Ray Stannard Baker
Ray Stannard Baker
Ray Stannard Baker
The American author Ray Stannard Baker (1870-1946) was a noted muckraking journalist before he became the official biographer of Woodrow Wilson.
Ray Stannard Baker was born in Lansing, Mich., on April 17, 1870. An 1889 graduate of Michigan Agricultural College (now Michigan State University), he later studied law and literature at the University of Michigan.
In 1892 Baker went to work for the Chicago Record, remaining for 6 years as reporter and editor. This introduced him to the misery of Chicago's poor, soup kitchens, charity wards, and thousands of homeless, starving men in the streets. "My attitude was that of the frontier where I had grown up. Bums, tramps! Why didn't they get out and hustle? Why didn't they quit Chicago?" he said. But his attitude began to change after he tried fruitlessly to help a youth find a job. He was haunted for the rest of his life by this "Potato-Car Boy," whom he wanted to make the central figure in a novel.
Baker's experiences as a reporter in Chicago reversed, or at least challenged, his early attitudes. In 1894 he was assigned to go with Coxey's Army on their march on Washington to demand relief from unemployment. When Coxey's "petition in boots" left Massilon, Ohio, Baker thought it was a "dishonest way for freemen to redress wrongs." But 12 days later he wrote sympathetically that the army was a "manifestation of unrest in the laboring classes" and should be looked upon as "more than a huge joke." He returned to Illinois in time to cover the Pullman strike that began in May 1894 and broke into violence in July. Baker gave a full, sympathetic account of the strikers' complaints and of the violence on the company's part. He was critical of George Pullman's "model city," with its high rents, and he handled the Chicago Record relief fund for the strikers.
In 1896 Baker married Jessie Beal, and they had two children. Baker went east in 1898 to work for McClure's Magazine. Other staff members were muckrakers (exposé journalists) Ida Tarbell, Lincoln Steffens, and Frank Norris. Baker wrote about conditions in industry and moved politically toward independent "progressivism." But in Native American (1941) he said he had never belonged to a political party and had "never been a Socialist, nor a Communist, nor a Single Taxer"; and he looked back on his actions in the McClure's days as "sheer bumptiousness."
By 1906 he and the other muckrakers had become disenchanted. They broke away from McClure's and gained control of American Magazine. Although American Magazine was also a muckraking publication, Baker was about to enter a new phase of life. He had long wanted to write the "great American novel," but instead he shifted to two new areas—writing essays under the pen name of David Grayson and producing the official biography of President Wilson. Baker wrote Adventures in Contentmentand eight other books on the same theme under the Grayson name for 35 years. Baker spent 14 years on the Wilson project, going through 5 tons of the President's personal papers and becoming his intimate. The last two books of Baker's eight-volume Woodrow Wilson: Life and Letters won the Pulitzer Prize for biography in 1940. Baker died of a heart attack in Amherst, Mass., on July 12, 1946.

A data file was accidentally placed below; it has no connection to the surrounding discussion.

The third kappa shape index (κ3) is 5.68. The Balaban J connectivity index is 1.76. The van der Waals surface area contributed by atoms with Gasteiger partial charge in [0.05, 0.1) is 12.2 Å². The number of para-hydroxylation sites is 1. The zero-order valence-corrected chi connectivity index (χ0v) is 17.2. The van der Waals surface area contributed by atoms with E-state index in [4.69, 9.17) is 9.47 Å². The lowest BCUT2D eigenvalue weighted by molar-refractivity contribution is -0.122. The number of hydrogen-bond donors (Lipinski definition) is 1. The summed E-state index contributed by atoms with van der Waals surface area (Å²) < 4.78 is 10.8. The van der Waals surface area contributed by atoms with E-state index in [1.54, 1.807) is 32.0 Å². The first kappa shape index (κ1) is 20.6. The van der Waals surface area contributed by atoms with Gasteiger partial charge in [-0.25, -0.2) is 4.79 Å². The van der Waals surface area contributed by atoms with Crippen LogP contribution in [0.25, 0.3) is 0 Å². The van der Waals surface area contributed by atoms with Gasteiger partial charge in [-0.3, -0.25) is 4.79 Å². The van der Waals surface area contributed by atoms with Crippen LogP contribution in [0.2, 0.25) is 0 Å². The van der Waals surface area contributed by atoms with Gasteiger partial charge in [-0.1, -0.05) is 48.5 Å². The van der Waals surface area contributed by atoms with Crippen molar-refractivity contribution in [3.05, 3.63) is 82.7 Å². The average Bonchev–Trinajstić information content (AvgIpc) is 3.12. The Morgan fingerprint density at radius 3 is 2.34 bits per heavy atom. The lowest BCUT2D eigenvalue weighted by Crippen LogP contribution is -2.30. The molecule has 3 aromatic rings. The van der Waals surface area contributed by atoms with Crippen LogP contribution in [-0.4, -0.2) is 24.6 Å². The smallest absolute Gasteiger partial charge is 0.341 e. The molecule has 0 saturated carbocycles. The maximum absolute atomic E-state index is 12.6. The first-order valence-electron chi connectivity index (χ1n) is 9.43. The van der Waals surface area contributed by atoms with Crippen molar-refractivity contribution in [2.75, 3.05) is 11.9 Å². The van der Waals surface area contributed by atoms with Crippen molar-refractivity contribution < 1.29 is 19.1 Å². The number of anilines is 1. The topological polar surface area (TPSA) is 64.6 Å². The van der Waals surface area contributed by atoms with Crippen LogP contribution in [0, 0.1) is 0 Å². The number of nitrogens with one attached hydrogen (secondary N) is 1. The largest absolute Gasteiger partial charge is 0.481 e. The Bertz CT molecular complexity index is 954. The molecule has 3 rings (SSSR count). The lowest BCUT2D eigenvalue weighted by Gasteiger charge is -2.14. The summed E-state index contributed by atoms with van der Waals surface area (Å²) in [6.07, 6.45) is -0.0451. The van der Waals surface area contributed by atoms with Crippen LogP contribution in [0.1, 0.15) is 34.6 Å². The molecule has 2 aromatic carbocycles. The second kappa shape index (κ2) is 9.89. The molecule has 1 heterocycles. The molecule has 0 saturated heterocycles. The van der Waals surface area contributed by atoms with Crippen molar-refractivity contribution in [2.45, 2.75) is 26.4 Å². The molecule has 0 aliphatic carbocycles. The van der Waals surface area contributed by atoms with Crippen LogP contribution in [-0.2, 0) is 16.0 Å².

Baker's own writings include Native American: The Book of My Youth (1941) and American Chronicle: The Autobiography of Ray Stannard Baker (David Grayson) (1945). The best study of Baker is Robert C. Bannister, Jr., Ray Stannard Baker: The Mind and Thought of a Progressive (1966).
For background, works sympathetic to Baker are C. C. Regier, Era of the Muckrakers (1932), and Louis Filler, Crusaders for American Liberalism (1939; new ed. 1961). Studies critical of him are John Chamberlain, Farewell to Reform: The Rise, Life and Decay of the Progressive Mind in America (1932; 2d ed. 1933), and Granville Hicks, The Great Tradition: An Interpretation of American Literature since the Civil War (1933; rev. ed. 1935). See also Arthur S. Link, Woodrow Wilson and the Progressive Era, 1910-1917 (1954), and David Noble, The Paradox of Progressive Thought (1958).
Bannister, Robert C., Ray Stannard Baker: the mind and thought of a progressive, New York: Garland Pub., 1979, 1966. □
Baker, Ray Stannard
Ray Stannard Baker, pseud. David Grayson, 1870–1946, American author, b. Lansing, Mich., grad. Michigan State College (now Michigan State Univ.), 1889. At first a Chicago newspaper reporter, he joined the staff of McClure's Magazine in 1897, for which he wrote some famous muckraking articles. With other McClure's contributors he purchased the American Magazine in 1906 and helped edit it. The first book of quiet country sketches by
Adventures in Contentment, appeared in 1907; the series continued with Great Possessions (1917), The Countryman's Year (1936), and others. An intimate of Woodrow Wilson, Baker was sent to Europe in 1918 as one of the president's special agents to study the war situation. At the peace conference at Versailles, Baker was director of the press bureau of the American peace commission. Afterward he wrote Woodrow Wilson and World Settlement (3 vol., 1922), a history of the peace conference based largely on the Wilson papers. With W. E. Dodd he edited Wilson's Public Papers (6 vol., 1925–26). His authoritative biography of Wilson (8 vol., 1927–39), for which he used the president's personal papers, won the Pulitzer Prize for biography in 1940 for the last two volumes.
See his autobiographical works, Native American: The Book of My Youth (1941) and American Chronicle (1945).